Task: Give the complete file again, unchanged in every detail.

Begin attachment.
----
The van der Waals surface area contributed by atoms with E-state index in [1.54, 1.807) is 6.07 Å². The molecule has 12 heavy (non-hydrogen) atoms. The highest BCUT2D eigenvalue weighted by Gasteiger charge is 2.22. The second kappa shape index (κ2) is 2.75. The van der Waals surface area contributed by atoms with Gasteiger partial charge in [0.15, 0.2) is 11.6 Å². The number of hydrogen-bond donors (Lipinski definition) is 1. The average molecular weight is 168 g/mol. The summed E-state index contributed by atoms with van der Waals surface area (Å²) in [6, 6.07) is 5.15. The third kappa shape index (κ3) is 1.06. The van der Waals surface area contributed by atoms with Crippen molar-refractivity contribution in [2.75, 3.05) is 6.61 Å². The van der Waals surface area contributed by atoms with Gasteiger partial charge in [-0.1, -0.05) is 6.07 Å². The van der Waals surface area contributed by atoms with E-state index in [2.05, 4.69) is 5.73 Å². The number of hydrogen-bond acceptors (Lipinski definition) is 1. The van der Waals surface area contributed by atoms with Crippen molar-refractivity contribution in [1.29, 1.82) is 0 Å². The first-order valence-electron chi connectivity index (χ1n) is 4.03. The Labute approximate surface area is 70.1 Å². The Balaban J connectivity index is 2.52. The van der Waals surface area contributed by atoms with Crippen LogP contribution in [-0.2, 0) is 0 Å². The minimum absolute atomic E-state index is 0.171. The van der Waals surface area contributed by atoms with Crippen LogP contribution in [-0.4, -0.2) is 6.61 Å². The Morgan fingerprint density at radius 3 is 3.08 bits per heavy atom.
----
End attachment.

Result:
The van der Waals surface area contributed by atoms with E-state index in [1.54, 1.807) is 6.07 Å². The molecule has 12 heavy (non-hydrogen) atoms. The highest BCUT2D eigenvalue weighted by Gasteiger charge is 2.22. The second kappa shape index (κ2) is 2.75. The van der Waals surface area contributed by atoms with Gasteiger partial charge in [0.15, 0.2) is 11.6 Å². The number of hydrogen-bond donors (Lipinski definition) is 1. The average molecular weight is 168 g/mol. The summed E-state index contributed by atoms with van der Waals surface area (Å²) in [6, 6.07) is 5.15. The third kappa shape index (κ3) is 1.06. The van der Waals surface area contributed by atoms with Crippen molar-refractivity contribution in [2.75, 3.05) is 6.61 Å². The van der Waals surface area contributed by atoms with Gasteiger partial charge in [-0.1, -0.05) is 6.07 Å². The van der Waals surface area contributed by atoms with E-state index in [2.05, 4.69) is 5.73 Å². The number of hydrogen-bond acceptors (Lipinski definition) is 1. The van der Waals surface area contributed by atoms with Crippen molar-refractivity contribution in [1.29, 1.82) is 0 Å². The first-order valence-electron chi connectivity index (χ1n) is 4.03. The Labute approximate surface area is 70.1 Å². The Balaban J connectivity index is 2.52. The van der Waals surface area contributed by atoms with Crippen LogP contribution in [-0.2, 0) is 0 Å². The minimum absolute atomic E-state index is 0.171. The van der Waals surface area contributed by atoms with Crippen LogP contribution in [-0.4, -0.2) is 6.61 Å². The Morgan fingerprint density at radius 3 is 3.08 bits per heavy atom.